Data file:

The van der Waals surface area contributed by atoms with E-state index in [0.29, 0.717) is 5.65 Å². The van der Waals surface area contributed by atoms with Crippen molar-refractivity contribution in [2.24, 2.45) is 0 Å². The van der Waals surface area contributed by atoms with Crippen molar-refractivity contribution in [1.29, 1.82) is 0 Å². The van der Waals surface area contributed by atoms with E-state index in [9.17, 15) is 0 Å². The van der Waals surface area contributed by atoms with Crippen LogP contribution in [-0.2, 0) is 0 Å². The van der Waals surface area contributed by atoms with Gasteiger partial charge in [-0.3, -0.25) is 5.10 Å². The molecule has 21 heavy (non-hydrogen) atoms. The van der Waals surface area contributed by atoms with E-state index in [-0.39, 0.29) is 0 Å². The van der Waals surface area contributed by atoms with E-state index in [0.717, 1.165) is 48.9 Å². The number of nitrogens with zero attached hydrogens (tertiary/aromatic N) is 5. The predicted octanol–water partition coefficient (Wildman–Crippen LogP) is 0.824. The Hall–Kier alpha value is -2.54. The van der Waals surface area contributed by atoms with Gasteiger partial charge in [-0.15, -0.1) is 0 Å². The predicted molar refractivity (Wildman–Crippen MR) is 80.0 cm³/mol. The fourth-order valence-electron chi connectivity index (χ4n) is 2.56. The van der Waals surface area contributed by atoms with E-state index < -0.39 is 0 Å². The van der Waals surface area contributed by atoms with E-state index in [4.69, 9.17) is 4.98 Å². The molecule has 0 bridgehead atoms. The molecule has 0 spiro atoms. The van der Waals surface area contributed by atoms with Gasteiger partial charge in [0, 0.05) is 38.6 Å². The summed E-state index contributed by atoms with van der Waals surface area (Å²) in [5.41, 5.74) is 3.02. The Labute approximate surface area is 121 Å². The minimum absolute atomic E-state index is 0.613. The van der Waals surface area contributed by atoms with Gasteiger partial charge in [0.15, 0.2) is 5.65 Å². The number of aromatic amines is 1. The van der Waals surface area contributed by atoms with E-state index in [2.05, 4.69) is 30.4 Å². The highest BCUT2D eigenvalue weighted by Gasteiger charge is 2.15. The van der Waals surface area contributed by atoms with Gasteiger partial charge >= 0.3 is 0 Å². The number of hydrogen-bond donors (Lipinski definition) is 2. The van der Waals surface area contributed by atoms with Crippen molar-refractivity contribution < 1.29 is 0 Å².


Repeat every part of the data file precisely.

The van der Waals surface area contributed by atoms with E-state index in [0.29, 0.717) is 5.65 Å². The van der Waals surface area contributed by atoms with Crippen molar-refractivity contribution in [2.24, 2.45) is 0 Å². The van der Waals surface area contributed by atoms with Crippen molar-refractivity contribution in [1.29, 1.82) is 0 Å². The van der Waals surface area contributed by atoms with E-state index in [9.17, 15) is 0 Å². The van der Waals surface area contributed by atoms with Crippen LogP contribution in [-0.2, 0) is 0 Å². The van der Waals surface area contributed by atoms with Gasteiger partial charge in [-0.3, -0.25) is 5.10 Å². The molecule has 21 heavy (non-hydrogen) atoms. The van der Waals surface area contributed by atoms with E-state index in [-0.39, 0.29) is 0 Å². The van der Waals surface area contributed by atoms with E-state index in [0.717, 1.165) is 48.9 Å². The number of nitrogens with zero attached hydrogens (tertiary/aromatic N) is 5. The predicted octanol–water partition coefficient (Wildman–Crippen LogP) is 0.824. The Hall–Kier alpha value is -2.54. The van der Waals surface area contributed by atoms with Gasteiger partial charge in [-0.15, -0.1) is 0 Å². The predicted molar refractivity (Wildman–Crippen MR) is 80.0 cm³/mol. The fourth-order valence-electron chi connectivity index (χ4n) is 2.56. The van der Waals surface area contributed by atoms with E-state index < -0.39 is 0 Å². The van der Waals surface area contributed by atoms with E-state index in [4.69, 9.17) is 4.98 Å². The molecule has 0 bridgehead atoms. The molecule has 0 spiro atoms. The van der Waals surface area contributed by atoms with Gasteiger partial charge in [0, 0.05) is 38.6 Å². The summed E-state index contributed by atoms with van der Waals surface area (Å²) in [5.41, 5.74) is 3.02. The Labute approximate surface area is 121 Å². The minimum absolute atomic E-state index is 0.613. The van der Waals surface area contributed by atoms with Gasteiger partial charge in [0.15, 0.2) is 5.65 Å². The number of aromatic amines is 1. The van der Waals surface area contributed by atoms with E-state index in [2.05, 4.69) is 30.4 Å². The highest BCUT2D eigenvalue weighted by Gasteiger charge is 2.15. The van der Waals surface area contributed by atoms with Gasteiger partial charge >= 0.3 is 0 Å². The number of hydrogen-bond donors (Lipinski definition) is 2. The van der Waals surface area contributed by atoms with Crippen molar-refractivity contribution < 1.29 is 0 Å².